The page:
A cold spitting rain blew in from the East, spraying frozen spindrift left by Winters’ stubborn departure. It is early April and under a numb grey overcast, the saturated stand with neither zippers nor scarfs dry, exhausted in wait. Four relentless Nor’Easters had just possessed four long weeks of their March and yet still, a frozen rain spewed down upon them.
Boarding time arrives for train #177, The Sou’wester.
It was unusually crowded in the dimly lit rail cars punctuated by musty odors and those finding seats, find them frustratingly damp. I am mid car to the left, sitting on a found newspaper. The seat beside me is empty as are the four across the aisle.
Out the window, the sky has lightened allowing the sun to momentarily release a shaft of golden soft yellow across the tracks. Down the aisle come a family of five led by the mother, then two young girls, a tall boy and a broad shouldered father. The glowing shaft of sunlight follows them as the train slowly moves forward. Both boy and father have removed their hats while the mother directs the girls into the empty seats across from me in a cheerfully efficient way. They all wear traditional plain Amish clothes, head to toe. Additionally, they all wear smiles of the most genuine nature.
The boy has sat next to me, after politely asking if he could. He has a pale complexion and beaming blue eyes. A teenager, no more than sixteen or seventeen. In thanking me for the seat, he extends his hand formally to shake. I am instantly caught off guard by the vise grip that envelops my knuckles. His hands are stone dry and his forearms are thicker than most calves. His boyish voice and radiant smile however, disarm any recoil.
A woman walks down the aisle and he leaps to his feet in offer of his seat. She looks about, smiles and moves on. The father is older, I guess late sixties but he too is built like an ox. He sits quietly reading. The young girls sit reading as well. There are no smart phones, no tablets, no soda and cookies. The boy looks about in marvel, I offer my window seat and he smiles, declining in an appreciative accented English. Between pages,his father will speak and they converse in another language. The boys inflection is high pitched and punctuated with laughter leaving the others smiling in the passing scenery.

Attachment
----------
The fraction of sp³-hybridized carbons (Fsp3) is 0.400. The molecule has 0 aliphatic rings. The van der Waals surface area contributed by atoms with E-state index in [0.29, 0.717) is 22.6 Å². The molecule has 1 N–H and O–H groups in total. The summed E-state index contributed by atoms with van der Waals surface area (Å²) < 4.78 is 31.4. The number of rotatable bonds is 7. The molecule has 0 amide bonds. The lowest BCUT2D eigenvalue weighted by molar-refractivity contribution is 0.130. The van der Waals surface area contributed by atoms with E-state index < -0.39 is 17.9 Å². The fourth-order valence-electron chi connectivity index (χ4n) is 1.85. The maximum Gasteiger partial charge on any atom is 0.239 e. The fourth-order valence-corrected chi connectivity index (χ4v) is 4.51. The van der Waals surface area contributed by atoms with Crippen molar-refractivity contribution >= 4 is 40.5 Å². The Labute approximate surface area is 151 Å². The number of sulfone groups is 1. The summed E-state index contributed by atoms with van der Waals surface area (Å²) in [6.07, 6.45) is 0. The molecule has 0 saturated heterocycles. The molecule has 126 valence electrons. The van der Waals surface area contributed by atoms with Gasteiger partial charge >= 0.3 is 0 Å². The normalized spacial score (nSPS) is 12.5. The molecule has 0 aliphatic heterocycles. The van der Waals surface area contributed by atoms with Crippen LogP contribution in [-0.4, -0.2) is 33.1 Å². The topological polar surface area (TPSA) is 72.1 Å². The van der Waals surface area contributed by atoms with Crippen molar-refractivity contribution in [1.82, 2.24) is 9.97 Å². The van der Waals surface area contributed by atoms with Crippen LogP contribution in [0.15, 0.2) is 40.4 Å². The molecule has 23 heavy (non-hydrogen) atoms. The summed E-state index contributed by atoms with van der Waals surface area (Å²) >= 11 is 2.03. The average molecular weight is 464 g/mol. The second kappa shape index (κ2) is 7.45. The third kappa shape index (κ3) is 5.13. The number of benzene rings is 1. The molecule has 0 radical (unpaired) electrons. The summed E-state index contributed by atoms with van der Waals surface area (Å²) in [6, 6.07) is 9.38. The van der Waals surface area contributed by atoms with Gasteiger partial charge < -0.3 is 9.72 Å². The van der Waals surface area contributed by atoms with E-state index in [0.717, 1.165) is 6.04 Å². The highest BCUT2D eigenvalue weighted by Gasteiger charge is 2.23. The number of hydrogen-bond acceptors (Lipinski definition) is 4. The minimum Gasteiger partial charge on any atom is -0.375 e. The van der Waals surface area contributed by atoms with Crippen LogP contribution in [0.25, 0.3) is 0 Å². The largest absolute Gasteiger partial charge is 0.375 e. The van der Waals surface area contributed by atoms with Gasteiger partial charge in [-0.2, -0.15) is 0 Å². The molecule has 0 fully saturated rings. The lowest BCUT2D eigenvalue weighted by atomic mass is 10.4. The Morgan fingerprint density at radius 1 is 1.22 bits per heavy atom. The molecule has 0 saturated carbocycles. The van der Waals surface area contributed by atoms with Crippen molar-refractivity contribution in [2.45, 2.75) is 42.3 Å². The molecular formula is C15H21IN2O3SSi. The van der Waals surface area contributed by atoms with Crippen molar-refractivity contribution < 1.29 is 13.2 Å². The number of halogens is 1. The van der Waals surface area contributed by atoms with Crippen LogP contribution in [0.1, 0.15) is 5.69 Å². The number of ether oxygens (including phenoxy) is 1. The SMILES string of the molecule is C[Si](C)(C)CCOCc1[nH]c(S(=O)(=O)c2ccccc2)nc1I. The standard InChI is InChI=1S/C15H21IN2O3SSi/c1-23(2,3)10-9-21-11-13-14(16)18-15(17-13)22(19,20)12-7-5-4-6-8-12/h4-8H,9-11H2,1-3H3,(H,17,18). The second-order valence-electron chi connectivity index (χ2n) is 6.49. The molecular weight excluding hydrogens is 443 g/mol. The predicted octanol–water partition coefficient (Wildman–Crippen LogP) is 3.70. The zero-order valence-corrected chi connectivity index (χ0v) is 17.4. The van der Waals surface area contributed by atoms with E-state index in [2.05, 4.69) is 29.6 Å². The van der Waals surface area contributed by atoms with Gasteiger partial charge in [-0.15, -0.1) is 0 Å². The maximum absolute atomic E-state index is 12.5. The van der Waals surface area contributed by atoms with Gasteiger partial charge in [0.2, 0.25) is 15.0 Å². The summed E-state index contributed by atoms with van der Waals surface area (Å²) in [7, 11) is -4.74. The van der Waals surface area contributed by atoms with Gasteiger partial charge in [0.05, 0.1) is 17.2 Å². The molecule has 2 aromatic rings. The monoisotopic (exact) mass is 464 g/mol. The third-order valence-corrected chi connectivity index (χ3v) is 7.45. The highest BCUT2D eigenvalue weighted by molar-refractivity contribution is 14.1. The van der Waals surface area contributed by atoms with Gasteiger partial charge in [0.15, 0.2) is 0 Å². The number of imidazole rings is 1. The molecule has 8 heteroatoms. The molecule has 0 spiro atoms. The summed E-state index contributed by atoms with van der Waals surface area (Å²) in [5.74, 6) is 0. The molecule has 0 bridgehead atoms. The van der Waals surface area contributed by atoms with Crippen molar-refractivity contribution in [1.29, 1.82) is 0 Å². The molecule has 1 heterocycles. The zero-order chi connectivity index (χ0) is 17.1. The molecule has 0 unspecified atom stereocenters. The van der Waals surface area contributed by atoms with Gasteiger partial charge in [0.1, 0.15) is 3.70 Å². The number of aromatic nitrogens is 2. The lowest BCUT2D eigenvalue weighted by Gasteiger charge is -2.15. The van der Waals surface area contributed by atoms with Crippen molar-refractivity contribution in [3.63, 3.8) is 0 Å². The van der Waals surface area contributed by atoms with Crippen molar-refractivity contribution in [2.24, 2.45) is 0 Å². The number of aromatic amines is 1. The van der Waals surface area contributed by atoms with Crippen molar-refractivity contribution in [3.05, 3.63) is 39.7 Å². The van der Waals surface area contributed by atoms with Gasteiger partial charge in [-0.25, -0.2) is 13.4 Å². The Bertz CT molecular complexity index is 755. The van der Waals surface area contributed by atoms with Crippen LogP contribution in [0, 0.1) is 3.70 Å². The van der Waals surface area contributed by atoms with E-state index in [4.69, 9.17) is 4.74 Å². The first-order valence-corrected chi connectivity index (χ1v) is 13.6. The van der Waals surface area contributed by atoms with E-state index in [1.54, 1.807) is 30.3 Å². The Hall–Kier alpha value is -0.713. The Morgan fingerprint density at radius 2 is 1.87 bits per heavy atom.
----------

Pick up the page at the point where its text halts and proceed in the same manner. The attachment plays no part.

At the third stop, a major city, the boy has four times offered his seat to others. As the train carves through the granite and steel canyons of the city, he stares intently towards another world.
Conversely, at that very same moment, I am imagining life in the fields of Lancaster Pennsylvania – driving the horses in the noon day sun to plow some sixty acres, walking to school, no TV and one phone, on the kitchen wall. The simple, contented life.
It is now my stop. With preparation, I extend my hand and do my best to conceal a grimace as he stands and receives it. I ask what language he was speaking and he informs a mix of Dutch and German. As I return his smile, I turn down to the father and mother looking up in admiration and tell them what they already know: ‘you have a very polite and a fine young man here – well done indeed sir, ma’am.’
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